Poachers be warned — Chester is keeping a close watch over the Kāpiti Marine Reserve.
Chester is the latest marine reserve remote camera monitoring station to be placed high on the Kāpiti Island ridge line above Onepoto Bay as part of the Guardians of Kāpiti Marine Reserve Trust's Kāpiti Kiatiaki Webcam Network.
The Onepoto Bay camera station has been named in memory of the late Chester Bellis, a well-known local diver and marine reserve advocate.
"Chester was a big supporter of the reserve when it was first proposed in the early 1990s and so the Guardians thought it fitting to name this camera station in his memory," Guardians Trust co-founder and local kaitiaki Karl Webber said.
"He would be very proud of the work the Guardians have done over the past five years to ensure the reserve is properly managed so that it continues to provide benefits now and for future generations to enjoy."
The new camera station has already proved its worth with several incidents observed in the western reserve via the station over the summer, including a recent incident where a diver was observed handing a catch bag to a person on board a small boat inside the western reserve.
The Department of Conservation has issued a public call for help to identify the boat and its occupants.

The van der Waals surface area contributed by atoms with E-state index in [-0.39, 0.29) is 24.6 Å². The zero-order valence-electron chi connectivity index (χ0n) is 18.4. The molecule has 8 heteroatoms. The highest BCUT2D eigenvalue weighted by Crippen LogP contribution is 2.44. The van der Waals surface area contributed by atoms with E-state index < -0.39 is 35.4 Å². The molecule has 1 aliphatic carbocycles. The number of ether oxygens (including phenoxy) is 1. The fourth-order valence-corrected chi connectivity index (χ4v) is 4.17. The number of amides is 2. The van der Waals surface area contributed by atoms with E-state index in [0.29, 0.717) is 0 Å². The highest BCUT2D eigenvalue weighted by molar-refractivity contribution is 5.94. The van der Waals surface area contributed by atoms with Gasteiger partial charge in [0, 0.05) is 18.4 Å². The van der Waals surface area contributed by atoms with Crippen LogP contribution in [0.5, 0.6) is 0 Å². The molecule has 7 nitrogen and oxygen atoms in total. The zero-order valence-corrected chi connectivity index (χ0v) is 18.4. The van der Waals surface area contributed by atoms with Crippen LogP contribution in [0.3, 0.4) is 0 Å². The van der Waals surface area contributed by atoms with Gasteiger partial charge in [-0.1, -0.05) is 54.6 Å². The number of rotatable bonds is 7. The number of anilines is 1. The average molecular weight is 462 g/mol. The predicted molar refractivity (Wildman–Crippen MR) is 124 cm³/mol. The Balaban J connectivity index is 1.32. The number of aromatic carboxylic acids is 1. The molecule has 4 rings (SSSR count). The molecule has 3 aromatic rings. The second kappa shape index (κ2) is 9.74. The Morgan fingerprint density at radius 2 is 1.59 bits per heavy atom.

According to the statement from DoC, "the Kapiti-Wellington DOC office are wanting assistance with inquiries around the pictured vessel and associated persons seen near Kāpiti Island on 28 February 2021. If you are able to assist with identification of the two individuals on board please email firstname.lastname@example.org directly. All emails will be treated confidentially."
The Guardians have now established four camera monitoring stations on Kāpiti Island with a fifth camera station on Paekakariki hill about to be launched.
The project has been supported by local technologies company Ground Truth, DoC, local iwi, the Waiorua Bay Trust and the Kāpiti coast community with funding provided by organisations such as the Wellington Community Trust, the US Embassy and private donors.
"The Guardians are incredibly grateful to all the people and organisations that have supported this project over the past four years," Guardians chairman Ben Knight said.
"We now have close to 95 per cent visual coverage of both the eastern and western sections of the Kāpiti marine reserve, allowing us to detect, monitor and deter any incidents of illegal fishing within the reserve.
"The data we are collecting is also proving invaluable to the local DoC team who use it to inform when and where they conduct on-water patrols as well as gathering video evidence for use in any prosecutions while they mount an on-water response to any suspicious incidents such as occurred on February 28."
To view the time lapse of images captured from the camera mounted above Arapawaiti point at the north end of Kāpiti Island, see https://groundtruth.co.nz/stations/